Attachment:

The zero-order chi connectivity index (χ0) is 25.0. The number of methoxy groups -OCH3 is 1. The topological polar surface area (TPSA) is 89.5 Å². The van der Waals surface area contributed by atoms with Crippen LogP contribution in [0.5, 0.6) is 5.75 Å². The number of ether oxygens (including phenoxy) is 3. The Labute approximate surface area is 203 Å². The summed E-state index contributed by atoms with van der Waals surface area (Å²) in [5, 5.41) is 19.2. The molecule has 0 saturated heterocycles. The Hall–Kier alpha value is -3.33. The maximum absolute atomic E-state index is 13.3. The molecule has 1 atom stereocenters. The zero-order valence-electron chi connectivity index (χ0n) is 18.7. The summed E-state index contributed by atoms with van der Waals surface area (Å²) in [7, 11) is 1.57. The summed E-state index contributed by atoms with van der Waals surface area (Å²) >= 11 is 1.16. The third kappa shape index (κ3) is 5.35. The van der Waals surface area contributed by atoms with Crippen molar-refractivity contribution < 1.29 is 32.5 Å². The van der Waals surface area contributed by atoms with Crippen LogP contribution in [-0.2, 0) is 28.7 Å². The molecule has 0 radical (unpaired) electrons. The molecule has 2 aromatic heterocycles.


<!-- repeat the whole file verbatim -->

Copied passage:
The zero-order chi connectivity index (χ0) is 25.0. The number of methoxy groups -OCH3 is 1. The topological polar surface area (TPSA) is 89.5 Å². The van der Waals surface area contributed by atoms with Crippen LogP contribution in [0.5, 0.6) is 5.75 Å². The number of ether oxygens (including phenoxy) is 3. The Labute approximate surface area is 203 Å². The summed E-state index contributed by atoms with van der Waals surface area (Å²) in [5, 5.41) is 19.2. The molecule has 0 saturated heterocycles. The Hall–Kier alpha value is -3.33. The maximum absolute atomic E-state index is 13.3. The molecule has 1 atom stereocenters. The zero-order valence-electron chi connectivity index (χ0n) is 18.7. The summed E-state index contributed by atoms with van der Waals surface area (Å²) in [7, 11) is 1.57. The summed E-state index contributed by atoms with van der Waals surface area (Å²) >= 11 is 1.16. The third kappa shape index (κ3) is 5.35. The van der Waals surface area contributed by atoms with Crippen molar-refractivity contribution < 1.29 is 32.5 Å². The van der Waals surface area contributed by atoms with Crippen LogP contribution in [-0.2, 0) is 28.7 Å². The molecule has 0 radical (unpaired) electrons. The molecule has 2 aromatic heterocycles.